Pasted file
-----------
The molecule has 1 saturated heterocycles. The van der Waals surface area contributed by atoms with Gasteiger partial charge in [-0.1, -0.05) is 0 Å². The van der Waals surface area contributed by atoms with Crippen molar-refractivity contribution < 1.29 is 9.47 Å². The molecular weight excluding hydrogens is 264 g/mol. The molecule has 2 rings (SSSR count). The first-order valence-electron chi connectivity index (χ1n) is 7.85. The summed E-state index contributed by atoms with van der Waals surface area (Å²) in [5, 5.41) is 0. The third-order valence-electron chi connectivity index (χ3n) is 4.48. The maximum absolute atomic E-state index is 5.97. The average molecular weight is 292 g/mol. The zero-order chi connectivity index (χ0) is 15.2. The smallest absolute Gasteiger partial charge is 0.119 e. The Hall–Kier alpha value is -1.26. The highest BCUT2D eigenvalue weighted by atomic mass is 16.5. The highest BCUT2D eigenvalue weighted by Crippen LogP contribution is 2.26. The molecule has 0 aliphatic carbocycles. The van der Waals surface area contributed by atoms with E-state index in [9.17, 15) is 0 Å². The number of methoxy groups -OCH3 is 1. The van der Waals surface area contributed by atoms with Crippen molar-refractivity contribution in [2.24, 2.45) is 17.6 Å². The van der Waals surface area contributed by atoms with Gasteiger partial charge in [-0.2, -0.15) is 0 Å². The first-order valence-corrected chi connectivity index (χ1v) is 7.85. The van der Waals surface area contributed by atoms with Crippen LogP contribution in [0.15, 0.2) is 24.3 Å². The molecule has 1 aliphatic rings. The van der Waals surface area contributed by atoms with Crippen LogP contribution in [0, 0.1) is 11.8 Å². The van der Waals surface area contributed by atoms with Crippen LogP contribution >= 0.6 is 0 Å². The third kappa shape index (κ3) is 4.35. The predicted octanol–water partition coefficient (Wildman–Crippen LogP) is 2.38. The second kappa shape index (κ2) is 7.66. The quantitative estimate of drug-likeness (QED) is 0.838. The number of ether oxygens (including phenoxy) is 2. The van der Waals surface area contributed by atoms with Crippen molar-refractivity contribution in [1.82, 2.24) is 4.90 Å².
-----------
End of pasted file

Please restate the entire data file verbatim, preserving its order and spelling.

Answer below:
The molecule has 1 saturated heterocycles. The van der Waals surface area contributed by atoms with Gasteiger partial charge in [-0.1, -0.05) is 0 Å². The van der Waals surface area contributed by atoms with Crippen molar-refractivity contribution < 1.29 is 9.47 Å². The molecular weight excluding hydrogens is 264 g/mol. The molecule has 2 rings (SSSR count). The first-order valence-electron chi connectivity index (χ1n) is 7.85. The summed E-state index contributed by atoms with van der Waals surface area (Å²) in [5, 5.41) is 0. The third-order valence-electron chi connectivity index (χ3n) is 4.48. The maximum absolute atomic E-state index is 5.97. The average molecular weight is 292 g/mol. The zero-order chi connectivity index (χ0) is 15.2. The smallest absolute Gasteiger partial charge is 0.119 e. The Hall–Kier alpha value is -1.26. The highest BCUT2D eigenvalue weighted by atomic mass is 16.5. The highest BCUT2D eigenvalue weighted by Crippen LogP contribution is 2.26. The molecule has 0 aliphatic carbocycles. The van der Waals surface area contributed by atoms with E-state index in [9.17, 15) is 0 Å². The number of methoxy groups -OCH3 is 1. The van der Waals surface area contributed by atoms with Crippen molar-refractivity contribution in [2.24, 2.45) is 17.6 Å². The van der Waals surface area contributed by atoms with Gasteiger partial charge in [-0.2, -0.15) is 0 Å². The first-order valence-corrected chi connectivity index (χ1v) is 7.85. The van der Waals surface area contributed by atoms with Crippen LogP contribution in [0.15, 0.2) is 24.3 Å². The molecule has 1 aliphatic rings. The van der Waals surface area contributed by atoms with Crippen LogP contribution in [0, 0.1) is 11.8 Å². The van der Waals surface area contributed by atoms with Crippen LogP contribution >= 0.6 is 0 Å². The third kappa shape index (κ3) is 4.35. The predicted octanol–water partition coefficient (Wildman–Crippen LogP) is 2.38. The second kappa shape index (κ2) is 7.66. The quantitative estimate of drug-likeness (QED) is 0.838. The number of ether oxygens (including phenoxy) is 2. The van der Waals surface area contributed by atoms with Crippen molar-refractivity contribution in [1.82, 2.24) is 4.90 Å².